A letter to the times was sent by one group here.

Results from the facilities to be shut or threatened by this include such minor things as the discovery of the hole in the ozone layer and observations of a part of the atmosphere that is very succeptible to changes in the global climate.
So, let me check that I'm reading this right: On the one hand we've got a government that claims that climate change is a serious issue and that something has to be done about the problem but, on the other hand, that same government is cutting out our country's involvement in producing data that informs the science behind the claims that the planet's climate is changing.

Interesting, don't you think?


In Support of UK Astronomy #2

Further to my earlier post, I've just received an electronic bulletin from the British Astronomical Association and, given that it's got lots of extra handy pointers, I'll reproduce it here (I'm hoping that it's okay to do so — given the nature of the issue I can't imagine that it would be a problem):

Dear BAA Member,

Astronomy is a subject close to my heart and to yours no doubt. You may therefore be alarmed to hear that its future here in the UK is under threat owing to recent announcements by the government. In particular, there have been dramatic developments within the Science and Technology Facilities Council or STFC: the research council that funds astronomy research in the UK. What seems to have happened is a fundamental shift in what the Council and the government see as research priorities, with severe cuts planned in research areas such as Astronomy and Particle Physics.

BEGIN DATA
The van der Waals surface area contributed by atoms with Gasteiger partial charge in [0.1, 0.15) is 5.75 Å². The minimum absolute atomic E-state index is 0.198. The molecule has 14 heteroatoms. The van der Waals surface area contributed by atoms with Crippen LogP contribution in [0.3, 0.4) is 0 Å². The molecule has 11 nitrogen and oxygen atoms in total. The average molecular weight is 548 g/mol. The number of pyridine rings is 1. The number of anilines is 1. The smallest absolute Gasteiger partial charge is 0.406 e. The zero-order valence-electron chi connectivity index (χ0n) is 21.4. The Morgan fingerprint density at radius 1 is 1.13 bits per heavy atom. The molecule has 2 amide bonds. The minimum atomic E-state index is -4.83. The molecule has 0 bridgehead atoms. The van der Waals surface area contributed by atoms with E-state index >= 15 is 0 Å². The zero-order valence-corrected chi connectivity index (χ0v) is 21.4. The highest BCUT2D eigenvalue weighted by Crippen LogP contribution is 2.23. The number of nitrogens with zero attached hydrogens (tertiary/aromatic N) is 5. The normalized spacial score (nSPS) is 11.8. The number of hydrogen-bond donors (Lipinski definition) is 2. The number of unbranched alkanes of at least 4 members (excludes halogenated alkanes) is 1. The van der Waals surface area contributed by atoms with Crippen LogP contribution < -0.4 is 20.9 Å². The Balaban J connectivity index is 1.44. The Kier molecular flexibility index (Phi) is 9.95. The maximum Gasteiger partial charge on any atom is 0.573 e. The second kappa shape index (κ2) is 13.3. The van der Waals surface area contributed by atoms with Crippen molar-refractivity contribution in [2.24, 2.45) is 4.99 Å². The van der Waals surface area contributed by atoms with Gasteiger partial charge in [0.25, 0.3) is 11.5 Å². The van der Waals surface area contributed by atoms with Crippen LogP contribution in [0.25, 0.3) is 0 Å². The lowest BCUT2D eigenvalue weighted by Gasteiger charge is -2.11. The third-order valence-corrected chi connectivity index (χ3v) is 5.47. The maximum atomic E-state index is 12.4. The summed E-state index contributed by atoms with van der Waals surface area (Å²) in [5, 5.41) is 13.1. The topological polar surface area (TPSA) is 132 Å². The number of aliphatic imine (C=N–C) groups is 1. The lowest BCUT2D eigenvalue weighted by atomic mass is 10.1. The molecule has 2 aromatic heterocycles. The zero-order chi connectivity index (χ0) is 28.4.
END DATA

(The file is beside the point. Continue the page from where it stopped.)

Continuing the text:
These cuts will lead to the closure of / withdrawal from a large number of major telescope facilities. In the area of ground-based astronomy, withdrawal from the Isaac Newton Telescope Group on La Palma, and from Gemini South are pretty much decided, but Gemini North, UKIRT, and the Liverpool Telescope in Hawaii are also under threat (we have already pulled out of the Anglo-Australian Telescope). This will be accompanied by cuts in research grants to universities which use these facilities. Likewise, Solar Physics and Space Astronomy will be hit. In short, astronomy research in the UK, currently amongst the best in the world, will really suffer.

All of this came with little warning, and with little consultation with the research community, and at a time when the government is concerned about the number of students taking up science topics in schools and at universities.

PLEASE HELP. A petition has been set up at:


which states, "We the undersigned petition the Prime Minister to reverse the decision to cut vital UK contributions to Particle Physics and Astronomy."

If you wish to offer your support, and have not done so already, you may add your name to this fast-growing petition by going to the above web address and following the directions on signing the petition.

In my view, this is the most serious threat to UK Astronomy in decades and so any help you can offer will be greatly appreciated.

Richard Miles

N.B. Background information is available at various websites including:

* STFC's decision to withdraw from Gemini

* STFC's delivery plan 2008/9-2011/12 (see p.6 for the plans in Astronomy)

* A BBC article on the STFC funding crisis.

* RAS 'dismay' at deep cuts in UK Astronomy research.

* UK pulls out of key physics and astronomy projects (New Scientist).

* Physics and astronomy research face "catastrophic" cuts (Nature).

* Science council struggles with cuts (Guardian Education).

* Listen to Radio 4's Today program with James Naughtie broadcast on December 14.

* Times Higher Educational Supplement.

Google Sky Map Pointers (With Added iPhone)

Ogle Earth has a couple of nice pointers to early uses of the new Google Sky API.

The iPhone demo is just too clever:

In Support of UK Astronomy

Further to last week's depressing news, Robin Scagell has posted this article on the SPA's BB. The main body, an email he's received from elsewhere, reads:

Dear all,

I forward to you this message from a colleague at UCL, for your urgent attention, apart from what you hopefully may have done about this by other means (like writing to your local MP, which is usually very effective, please also visit www.saveastronomy.co.uk).